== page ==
If it takes two days to communicate a point that you thought would take five minutes, do you feel that time has been lost?  What happens when teaching complex concepts and skills – what if your child learns something months or years after the expected date? Sometimes people who want to trust the journey of learning find themselves wondering,

Is this child slow?  Is s/he falling behind?  Will it be difficult to catch up later?  Will it hurt if I push her or him?  At what point should I intervene?

Many people have written about these questions with well-reasoned points and evidence supporting a spectrum of approaches. Some suggest creative ways to encourage progress, indicators for intervention when there is no progress, or reassurance that it will happen in its own time.

Some will say, “they will learn it when they learn it.” Some will say, “they will learn it when they need it.”

But what is it? Do we know?

Maybe we do. Or maybe we only think we know.

Is my understanding, Wittgenstein asked, blindness to my lack of understanding? Often, he continued, it seems so to meii.

Me too! How often in school had I felt that I was expected to understand or at least pretend to understand something, glossing over whatever had made me reluctant to accept it. Years later, when I read Wittgenstein this sentiment helped me to understand my frustration, and reclaim my doubts throughout discussions of such concepts as normal force in physics or set in mathematics, considered too straightforward to interrogate.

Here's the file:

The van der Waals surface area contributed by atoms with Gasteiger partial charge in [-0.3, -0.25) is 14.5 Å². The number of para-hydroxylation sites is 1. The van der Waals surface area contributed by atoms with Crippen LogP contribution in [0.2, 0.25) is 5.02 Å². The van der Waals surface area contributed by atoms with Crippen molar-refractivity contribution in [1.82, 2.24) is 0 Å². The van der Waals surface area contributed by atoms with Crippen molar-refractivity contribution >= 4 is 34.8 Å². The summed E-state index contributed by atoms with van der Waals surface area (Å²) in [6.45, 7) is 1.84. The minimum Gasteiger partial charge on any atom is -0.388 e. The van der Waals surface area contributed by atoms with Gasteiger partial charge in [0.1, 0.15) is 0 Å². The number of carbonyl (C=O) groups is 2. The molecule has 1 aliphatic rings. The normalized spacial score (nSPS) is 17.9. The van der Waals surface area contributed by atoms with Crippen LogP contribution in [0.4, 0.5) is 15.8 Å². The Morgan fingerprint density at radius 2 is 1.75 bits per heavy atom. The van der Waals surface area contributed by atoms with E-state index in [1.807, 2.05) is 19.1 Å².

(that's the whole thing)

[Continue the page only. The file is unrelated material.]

“A set is a collection of objects,” I recall a teacher explaining. “So here, see this picture of various objects. I will draw a circle around it, now it is a set.”

Simple! But I did not understand. What exactly made this a set? Thinking back, it would probably have helped if someone had said, “set is a complex idea, there is a lot more to learn about it and some of it doesn’t even make sense, but that is part of what makes it fascinating. Today we are going to look at some simple examples, where we just circle things, call them sets, and consider how some sets are similar or different from others.”

“What makes something different?” That would have been my next question. Even if we didn’t pause right away to go down the roads exploring the definitions of set, same, different, it would have helped if we acknowledged that these were uncertain, and depended on more factors than we could ever pin down, rather than pretending that we knew just what they were and that the sensible response to a worksheet on the topic of sets was to circle the objects as instructed.